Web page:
Earthquakes strike off Mexico
Two strong quakes struck off Mexico's Pacific coast within 10 minutes of each other Thursday, with no immediate reports of casualties or damage.
Thu, Apr 12 2012 at 7:52 AM
QUAKES: The earthquakes were felt in Mexico as well as parts of the states of California and Arizona. (Photo: AFP)
Two strong earthquakes struck off Mexico's Pacific coast within 10 minutes of each other Thursday, according to the U.S. Geological Survey, with no immediate reports of casualties or damage.
A 6.2-magnitude earthquake hit at 12:06 am in the Gulf of California, 88 miles northeast of the town of Guerrero Negro in the Mexican state of Baja California, according to the USGS.
Less than 10 minutes later a larger 6.9-magnitude earthquake struck a few miles away. Two smaller quakes were also recorded in the area.
USGS geophysicist Randy Baldwin confirmed the separate earthquakes and said it was not unusual to have more than one occur in the same area at the same time, particularly in Baja California.
"This is very seismically active area," he told AFP by telephone from the USGS National Earthquake Information Center in Colorado.
He said the earthquakes had been felt in Mexico as well as parts of the states of California and Arizona, but that the center had received no reports of damage.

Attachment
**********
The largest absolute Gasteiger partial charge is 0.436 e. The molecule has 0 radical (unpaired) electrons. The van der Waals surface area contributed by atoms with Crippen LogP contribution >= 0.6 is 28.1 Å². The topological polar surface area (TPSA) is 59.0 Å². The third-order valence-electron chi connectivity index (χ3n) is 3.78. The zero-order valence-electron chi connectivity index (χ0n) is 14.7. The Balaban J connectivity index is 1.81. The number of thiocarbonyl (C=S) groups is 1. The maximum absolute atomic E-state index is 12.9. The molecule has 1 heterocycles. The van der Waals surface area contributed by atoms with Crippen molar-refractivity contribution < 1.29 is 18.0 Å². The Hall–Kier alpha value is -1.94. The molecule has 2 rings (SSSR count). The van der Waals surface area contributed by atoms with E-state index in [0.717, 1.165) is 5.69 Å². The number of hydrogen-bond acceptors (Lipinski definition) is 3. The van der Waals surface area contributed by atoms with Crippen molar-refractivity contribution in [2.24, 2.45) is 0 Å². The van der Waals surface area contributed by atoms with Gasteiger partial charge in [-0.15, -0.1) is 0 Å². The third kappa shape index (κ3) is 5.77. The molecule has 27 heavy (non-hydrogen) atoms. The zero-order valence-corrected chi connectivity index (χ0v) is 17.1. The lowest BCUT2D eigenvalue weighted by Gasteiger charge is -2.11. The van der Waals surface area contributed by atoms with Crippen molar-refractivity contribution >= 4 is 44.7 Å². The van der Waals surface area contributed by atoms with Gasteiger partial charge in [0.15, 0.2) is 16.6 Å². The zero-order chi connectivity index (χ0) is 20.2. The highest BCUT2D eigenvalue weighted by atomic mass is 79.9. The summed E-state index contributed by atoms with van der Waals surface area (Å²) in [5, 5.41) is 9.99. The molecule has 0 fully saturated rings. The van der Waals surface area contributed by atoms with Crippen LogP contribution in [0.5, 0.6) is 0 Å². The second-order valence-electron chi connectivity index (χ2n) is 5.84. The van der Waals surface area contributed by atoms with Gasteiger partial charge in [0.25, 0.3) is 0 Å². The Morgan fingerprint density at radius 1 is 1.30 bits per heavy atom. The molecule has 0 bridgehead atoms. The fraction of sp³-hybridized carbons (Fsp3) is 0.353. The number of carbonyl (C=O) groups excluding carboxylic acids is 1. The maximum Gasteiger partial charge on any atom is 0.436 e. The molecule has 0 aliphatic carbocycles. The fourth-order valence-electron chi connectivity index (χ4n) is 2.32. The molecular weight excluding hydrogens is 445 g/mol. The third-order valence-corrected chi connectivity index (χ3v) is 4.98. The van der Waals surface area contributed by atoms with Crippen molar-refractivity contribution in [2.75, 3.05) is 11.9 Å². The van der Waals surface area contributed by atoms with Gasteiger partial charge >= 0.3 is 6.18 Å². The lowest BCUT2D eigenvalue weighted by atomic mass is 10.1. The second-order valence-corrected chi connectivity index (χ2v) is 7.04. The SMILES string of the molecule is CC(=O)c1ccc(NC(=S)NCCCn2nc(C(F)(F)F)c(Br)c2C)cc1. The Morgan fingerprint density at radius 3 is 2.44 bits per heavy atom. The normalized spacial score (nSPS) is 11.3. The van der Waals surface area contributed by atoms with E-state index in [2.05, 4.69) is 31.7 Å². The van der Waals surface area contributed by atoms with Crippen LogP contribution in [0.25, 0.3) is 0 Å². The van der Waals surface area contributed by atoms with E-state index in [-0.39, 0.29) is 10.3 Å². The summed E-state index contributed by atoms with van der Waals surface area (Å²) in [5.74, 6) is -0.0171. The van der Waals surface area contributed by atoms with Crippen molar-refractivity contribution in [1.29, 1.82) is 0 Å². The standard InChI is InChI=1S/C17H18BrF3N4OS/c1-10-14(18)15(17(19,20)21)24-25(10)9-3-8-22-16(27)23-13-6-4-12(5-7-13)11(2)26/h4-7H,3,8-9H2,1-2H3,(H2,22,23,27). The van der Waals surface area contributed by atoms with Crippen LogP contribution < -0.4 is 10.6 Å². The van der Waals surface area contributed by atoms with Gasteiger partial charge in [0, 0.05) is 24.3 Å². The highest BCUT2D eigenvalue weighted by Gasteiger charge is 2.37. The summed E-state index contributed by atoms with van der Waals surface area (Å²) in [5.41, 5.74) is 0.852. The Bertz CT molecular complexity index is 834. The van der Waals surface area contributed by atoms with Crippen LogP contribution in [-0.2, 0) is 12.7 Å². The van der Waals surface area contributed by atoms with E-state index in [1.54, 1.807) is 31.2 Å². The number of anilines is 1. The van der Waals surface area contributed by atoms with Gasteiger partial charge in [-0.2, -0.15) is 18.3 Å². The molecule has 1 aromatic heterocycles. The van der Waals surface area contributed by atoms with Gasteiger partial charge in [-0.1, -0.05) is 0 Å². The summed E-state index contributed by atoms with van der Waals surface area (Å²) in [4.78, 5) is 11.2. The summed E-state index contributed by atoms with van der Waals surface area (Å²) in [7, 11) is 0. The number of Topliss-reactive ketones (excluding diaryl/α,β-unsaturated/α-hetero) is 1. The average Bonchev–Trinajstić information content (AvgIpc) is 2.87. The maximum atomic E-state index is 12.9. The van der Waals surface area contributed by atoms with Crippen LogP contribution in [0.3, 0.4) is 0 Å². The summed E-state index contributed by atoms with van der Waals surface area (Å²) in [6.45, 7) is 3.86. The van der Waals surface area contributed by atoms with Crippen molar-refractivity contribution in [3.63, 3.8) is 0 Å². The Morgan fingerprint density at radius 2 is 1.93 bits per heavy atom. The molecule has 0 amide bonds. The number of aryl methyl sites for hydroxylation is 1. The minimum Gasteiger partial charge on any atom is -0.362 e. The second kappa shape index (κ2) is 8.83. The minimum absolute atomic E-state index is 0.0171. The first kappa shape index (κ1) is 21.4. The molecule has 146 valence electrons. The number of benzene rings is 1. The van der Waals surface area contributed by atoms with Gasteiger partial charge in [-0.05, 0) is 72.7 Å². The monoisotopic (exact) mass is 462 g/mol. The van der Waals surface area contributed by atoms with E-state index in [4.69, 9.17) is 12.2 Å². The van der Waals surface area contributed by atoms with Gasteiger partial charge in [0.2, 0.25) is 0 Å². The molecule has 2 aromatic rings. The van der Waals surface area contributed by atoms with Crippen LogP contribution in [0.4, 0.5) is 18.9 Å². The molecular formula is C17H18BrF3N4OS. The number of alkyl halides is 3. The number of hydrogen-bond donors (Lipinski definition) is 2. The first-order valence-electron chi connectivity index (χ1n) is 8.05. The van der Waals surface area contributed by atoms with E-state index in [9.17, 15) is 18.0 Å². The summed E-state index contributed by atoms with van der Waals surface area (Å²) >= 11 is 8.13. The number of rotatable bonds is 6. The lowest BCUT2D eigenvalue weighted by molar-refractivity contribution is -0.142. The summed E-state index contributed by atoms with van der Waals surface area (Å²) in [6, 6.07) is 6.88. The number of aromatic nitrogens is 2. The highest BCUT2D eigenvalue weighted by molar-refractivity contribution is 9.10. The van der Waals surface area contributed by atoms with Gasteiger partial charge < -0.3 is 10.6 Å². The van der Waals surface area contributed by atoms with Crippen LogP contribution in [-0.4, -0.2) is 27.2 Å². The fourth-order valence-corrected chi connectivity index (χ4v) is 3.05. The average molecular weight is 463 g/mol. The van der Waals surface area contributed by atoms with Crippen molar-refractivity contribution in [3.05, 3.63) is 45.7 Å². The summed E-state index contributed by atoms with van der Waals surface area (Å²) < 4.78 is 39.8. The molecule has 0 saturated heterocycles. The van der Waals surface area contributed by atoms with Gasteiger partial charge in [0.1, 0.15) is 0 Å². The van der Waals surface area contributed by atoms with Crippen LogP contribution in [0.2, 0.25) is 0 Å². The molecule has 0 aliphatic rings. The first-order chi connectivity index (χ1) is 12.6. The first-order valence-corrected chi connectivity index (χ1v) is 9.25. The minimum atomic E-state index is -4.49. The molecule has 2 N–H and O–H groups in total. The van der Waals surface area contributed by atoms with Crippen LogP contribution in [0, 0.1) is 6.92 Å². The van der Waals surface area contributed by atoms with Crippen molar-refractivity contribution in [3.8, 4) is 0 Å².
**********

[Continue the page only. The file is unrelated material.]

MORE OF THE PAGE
George Lopez, a civil protection official in Guerrero Negro, said there were no casualties or damage in the town but that the earthquakes had caused some panic among residents and tourists who had come to the area for whale watching.
The two earthquakes came hours after a 6.5-magnitude quake shook western Mexico, sending people rushing out into the streets as far away as Mexico City but apparently causing no casualties or major damage.
There has been a series of recent tremors in the region.
A powerful 7.4-magnitude earthquake rocked southwest Mexico on March 20, killing two people, injuring 13 others and damaging thousands of homes.
That earthquake — with its epicenter south of the Pacific resort of Acapulco — was the most powerful to hit the country since one in 1985, which destroyed entire neighborhoods of the capital and killed thousands of people.
Residents of Mexico's crowded capital — home to more than 20 million people — are all too familiar with seismic activity and have grown used to evacuation drills.
The city government recently introduced an earthquake warning app for BlackBerry cell phones and plans to install public speakers to broadcast alarms.
Copyright 2012 AFP Global Edition
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